* Assistant Professor of Constitutional Law and Legal Ethics, Southern New England School of Law, North Dartmouth, Massachusetts. A.B. Harvard College 1973, J.D. Georgetown University Law Center 1978, J.C.D. Pontifical Athenaeum of the Holy Cross 1987.
I would like to gratefully acknowledge the help of others in putting this Article together. First, Chester Darling, the intrepid lead counsel for the South Boston Allied War Veterans Council and a 1969 graduate of the New England School of Law. Chester was a tireless defender of the First Amendment, losing repeatedly in the state courts only to be triumphantly vindicated in the end by the United States Supreme Court. He asked me to collaborate with him on the case when it was time to petition the Supreme Court for review. William M. Connolly, Paul Walkowski, and Daniel J. Sumption worked closely on the briefs with us. Paul and Bill are the co-authors of a book about the case, From Trial Court to the United States Supreme Court (1996). There was a small army of young lawyers and law students, some from Harvard, some from New England School of Law, some from my own law school, who helped with the research and writing of the briefs and with getting Chester ready for oral argument: particularly Sean Brady, Mark Molloy, Daniel P. Olohan, Wendy Stone, and Brian Sylvia, but also Stephen Bayer, Kelly Bowdren, Brian Darling, William Gussmann, Christopher Kuniffe, Patrick Lannon, John McCormack, Eli Mulligan, Lynne Nowak, David Pignato, Jay Prabhu, Joe Rendini, Jim Sonne, and Andrew Yung. Then there were the clients, John "Wacko" Hurley and the South Boston Allied War Veterans Council, without whom none of this would have happened.
I would also like to thank the Dean of the Southern New England School of Law, Francis J. Larkin, who was supportive throughout, and the Associate Dean, David M. Prentiss, who facilitated financial and technical support for this Article. Finally, my colleagues at the law school, Philip Cleary, Ralph Clifford, Robert Kane, Peter Lubin, and Frances Rudko, provided helpful suggestions and always fascinating conversation. The then librarian at the school, Hazel Inglis, was always helpful with locating materials. Nor can I forget the sometimes vocal contributions of Sharon Martin, my secretary, nor those of Donald Discepolo, my research assistant.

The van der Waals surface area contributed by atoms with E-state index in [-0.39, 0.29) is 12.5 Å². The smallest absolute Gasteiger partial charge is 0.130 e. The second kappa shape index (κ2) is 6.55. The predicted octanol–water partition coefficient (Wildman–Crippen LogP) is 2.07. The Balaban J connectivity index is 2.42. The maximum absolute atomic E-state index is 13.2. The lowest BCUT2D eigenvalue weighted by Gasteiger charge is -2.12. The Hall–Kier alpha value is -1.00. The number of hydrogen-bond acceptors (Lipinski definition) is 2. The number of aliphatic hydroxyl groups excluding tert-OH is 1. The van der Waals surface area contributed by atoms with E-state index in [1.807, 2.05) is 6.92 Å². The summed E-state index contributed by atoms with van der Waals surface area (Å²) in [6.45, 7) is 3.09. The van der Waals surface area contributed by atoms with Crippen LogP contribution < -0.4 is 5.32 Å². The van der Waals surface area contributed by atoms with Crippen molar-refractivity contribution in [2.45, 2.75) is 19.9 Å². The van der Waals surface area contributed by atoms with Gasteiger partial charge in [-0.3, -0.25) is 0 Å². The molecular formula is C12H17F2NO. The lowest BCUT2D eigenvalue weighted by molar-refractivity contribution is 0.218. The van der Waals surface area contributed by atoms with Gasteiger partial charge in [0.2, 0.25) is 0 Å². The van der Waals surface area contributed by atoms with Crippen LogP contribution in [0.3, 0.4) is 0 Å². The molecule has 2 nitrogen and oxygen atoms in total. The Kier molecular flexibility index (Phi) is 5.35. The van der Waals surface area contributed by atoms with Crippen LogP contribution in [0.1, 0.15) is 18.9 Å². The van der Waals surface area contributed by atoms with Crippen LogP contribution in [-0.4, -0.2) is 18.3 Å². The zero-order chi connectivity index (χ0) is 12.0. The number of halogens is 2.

1. Dr. Seuss, And to Think That I Saw It on Mulberry Street (1937).
2. An unincorporated association.
3. See Hurley v. Irish-American Gay, Lesbian & Bisexual Group of Boston, 115 S. Ct. 2338, 2348 (1995).
4. Irish-American Gay, Lesbian & Bisexual Group of Boston v. City of Boston, 418 Mass. 238, 260 n.4, 636 N.E.2d 1293, 1304 n.4 (1994) (Nolan, J., dissenting) [hereinafter GLIB II], cert. granted sub nom. Hurley v. Irish-American Gay, Lesbian & Bisexual Group of Boston, 115 S. Ct. 714, rev'd, 115 S. Ct. 2338 (1995).
5. Reply Brief for Petitioners at 14 n.8, Hurley v. Irish-American Gay, Lesbian & Bisexual Group of Boston, 115 S. Ct. 2338 (1995) (No. 94-749) (citing Larry W. Yackle, Parading Ourselves: Freedom of Speech at the Feast of St. Patrick, 73 B.U. L. Rev. 791, 836 n.208 (1993)); see also Trial Transcript at A-33, Irish-American Gay, Lesbian & Bisexual Group of Boston v. City of Boston, 1 Mass. L. Rptr. No. 18 370 (1994) (CIV. No. 92-1518).
6. Evacuation Day, March 17, was established as an official holiday in Suffolk County, Massachusetts in 1938. See Mass. Gen. L. ch. 6, § 12k (1994). The holiday commemorates the evacuation of British troops and loyalists from the City of Boston in 1776. See Hurley, 115 S. Ct. at 2341. The evacuation was prompted by the action of Revolutionary troops, under General George Washington, who had placed the cannons captured at Fort Ticonderoga upon Dorchester Heights which overlooks the harbor and City of Boston. See id.
7. While no one would contend that the St. Patrick's Day Parade was an upper-class production, or that it had any pretensions of grandeur, it was a neighborhood and family affair in celebration of what could be styled "Rum, Romanism and Rebellion." The Rebellion, however, was political ("England out of Ireland," as on Evacuation Day), and not sexual. See Hurley, 115 S. Ct. at 2345. In that regard, the Irish are generally as straight-laced as the English. See, e.g., Mike Barnicle, Re the Parade: I Have an Idea, Boston Globe, Mar. 15, 1994, at 17 (discussing the Irish- Catholic view of sex and sexuality).
8. See Don Aucoin, Gays May Sue Organizers Over St. Patrick's Parade Ban, Boston Globe, Mar. 5, 1992, at 1.
9. See Shelly Murphy, US Decision is Hailed in South Boston, Boston Globe, June 20, 1995, at 1; Ana Puga, High Court Says Veterans Can Bar Gays from Parade: Speech Rights at Issue in St. Patrick's Event, Boston Globe, June 20, 1995, at 1.
10. Irish-American Gay, Lesbian & Bisexual Group of Boston v. City of Boston, CIV. No. 92-1518 (Suffolk Super. Ct. Mar. 11, 1992) (order and memorandum granting temporary restraining order, Zobel, J.).
11. Irish-American Gay, Lesbian & Bisexual Group of Boston v. City of Boston, CIV. No. 92-1518 (Suffolk Super. Ct. Feb. 18, 1993) (order and memorandum granting preliminary injunction, Zobel, J.).